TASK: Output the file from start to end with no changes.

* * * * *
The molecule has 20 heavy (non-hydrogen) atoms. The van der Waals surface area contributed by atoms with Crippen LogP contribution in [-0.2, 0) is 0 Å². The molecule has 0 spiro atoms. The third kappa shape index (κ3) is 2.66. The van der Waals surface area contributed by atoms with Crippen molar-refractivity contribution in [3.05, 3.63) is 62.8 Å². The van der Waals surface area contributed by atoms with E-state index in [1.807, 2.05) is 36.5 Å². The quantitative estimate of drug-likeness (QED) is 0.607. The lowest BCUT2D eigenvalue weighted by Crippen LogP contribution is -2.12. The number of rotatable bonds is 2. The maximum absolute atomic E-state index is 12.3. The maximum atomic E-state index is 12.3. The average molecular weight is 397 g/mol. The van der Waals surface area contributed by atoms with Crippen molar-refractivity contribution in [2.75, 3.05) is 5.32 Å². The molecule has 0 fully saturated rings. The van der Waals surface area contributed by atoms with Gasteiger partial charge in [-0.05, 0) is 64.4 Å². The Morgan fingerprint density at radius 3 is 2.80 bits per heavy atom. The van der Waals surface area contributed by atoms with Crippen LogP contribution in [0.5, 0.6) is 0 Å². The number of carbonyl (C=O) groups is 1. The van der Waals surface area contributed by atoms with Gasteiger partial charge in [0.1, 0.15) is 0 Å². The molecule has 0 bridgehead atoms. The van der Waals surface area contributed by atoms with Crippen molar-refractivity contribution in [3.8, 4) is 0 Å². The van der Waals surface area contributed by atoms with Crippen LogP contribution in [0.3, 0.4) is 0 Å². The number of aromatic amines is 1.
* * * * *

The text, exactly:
The molecule has 20 heavy (non-hydrogen) atoms. The van der Waals surface area contributed by atoms with Crippen LogP contribution in [-0.2, 0) is 0 Å². The molecule has 0 spiro atoms. The third kappa shape index (κ3) is 2.66. The van der Waals surface area contributed by atoms with Crippen molar-refractivity contribution in [3.05, 3.63) is 62.8 Å². The van der Waals surface area contributed by atoms with E-state index in [1.807, 2.05) is 36.5 Å². The quantitative estimate of drug-likeness (QED) is 0.607. The lowest BCUT2D eigenvalue weighted by Crippen LogP contribution is -2.12. The number of rotatable bonds is 2. The maximum absolute atomic E-state index is 12.3. The maximum atomic E-state index is 12.3. The average molecular weight is 397 g/mol. The van der Waals surface area contributed by atoms with Crippen molar-refractivity contribution in [2.75, 3.05) is 5.32 Å². The molecule has 0 fully saturated rings. The van der Waals surface area contributed by atoms with Gasteiger partial charge in [-0.05, 0) is 64.4 Å². The Morgan fingerprint density at radius 3 is 2.80 bits per heavy atom. The van der Waals surface area contributed by atoms with Crippen LogP contribution in [0.5, 0.6) is 0 Å². The number of carbonyl (C=O) groups is 1. The van der Waals surface area contributed by atoms with Gasteiger partial charge in [0.1, 0.15) is 0 Å². The molecule has 0 bridgehead atoms. The van der Waals surface area contributed by atoms with Crippen molar-refractivity contribution in [3.8, 4) is 0 Å². The van der Waals surface area contributed by atoms with Crippen LogP contribution in [0.3, 0.4) is 0 Å². The number of aromatic amines is 1.